Bill Vebert lives minutes away from a Florida beach, but that didn't stop the Fort Wayne native's 9- and 10-year-old daughters from wanting to take a dip Monday afternoon at Northside Pool after spotting the water slides.
Vebert couldn't argue with the children's admission price.
“I thought $3.50 was considerably reasonable,” he said, noting the swimming wrapped up a visit home that included his first TinCaps game.
Other families also couldn't resist the lure of splashing around in water on a hot and humid day. Children crowded the platform for the two slides while other swimmers jumped off the diving board and played in the water as pop music played from the speakers.
Such weather typically attracts crowds and can lead to city pools reaching capacity, which Northside Pool briefly did over the weekend, said Jenny Barney, aquatics supervisor for Fort Wayne Parks and Recreation.
“If it's hot, we're going to be busy,” Barney said on an afternoon that recorded a 94-degree heat index at the Fort Wayne International Airport.
The capacity threshold doesn't rely on a specific attendance number. Instead, Barney said, McMillen and Northside pools limit entry based on various factors, including the type of people swimming, lifeguards' ability to monitor the bottom of the pool and the level of supervision children are getting from parents.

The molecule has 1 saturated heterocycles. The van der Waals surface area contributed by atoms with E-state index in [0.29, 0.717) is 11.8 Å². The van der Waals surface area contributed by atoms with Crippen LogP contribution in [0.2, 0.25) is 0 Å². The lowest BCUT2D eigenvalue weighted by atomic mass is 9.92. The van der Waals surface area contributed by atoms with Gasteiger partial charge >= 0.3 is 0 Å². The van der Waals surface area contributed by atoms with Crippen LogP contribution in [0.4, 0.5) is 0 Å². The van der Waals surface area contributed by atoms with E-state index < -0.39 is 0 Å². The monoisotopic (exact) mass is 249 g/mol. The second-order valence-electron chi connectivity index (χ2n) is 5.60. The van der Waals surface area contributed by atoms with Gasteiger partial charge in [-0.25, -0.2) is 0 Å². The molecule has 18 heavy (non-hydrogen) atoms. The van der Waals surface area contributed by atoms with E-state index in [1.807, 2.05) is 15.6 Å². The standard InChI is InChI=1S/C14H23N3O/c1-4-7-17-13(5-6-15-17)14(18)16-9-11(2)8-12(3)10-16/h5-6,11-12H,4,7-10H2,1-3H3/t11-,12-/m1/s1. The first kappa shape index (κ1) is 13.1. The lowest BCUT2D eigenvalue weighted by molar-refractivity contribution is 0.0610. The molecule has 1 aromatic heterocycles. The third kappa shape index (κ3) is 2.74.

Along with keeping swimmers safe, pool employees want swimmers to enjoy themselves, which isn't as likely when people are elbow-to-elbow, Barney said.
As the public pools prepared to open for the season June 7, the parks department was several lifeguards short of the ideal 26. Since then, Barney said, the number of lifeguards between the two pools has increased to 27.
The parks department would never open its pools if it were unable to adequately staff them, Barney said.
“We are very mindful of how many lifeguards we have,” she said.
The city's other public pool, Memorial Pool, is closed this season.
Kimberly White of Fort Wayne and her daughter Ryleigh Masterson, 13, sat in the shade at Northside Pool as their son and brother, Julian Masterson, 10, played in the water.
White hoped the afternoon at the pool would tire out the energetic boy. She also appreciated the opportunity for her son to socialize and make new friends after being cooped up because of the pandemic.
White spotted Julian near the slides, noting he favors the green one over the blue.
“That's the fastest,” she said.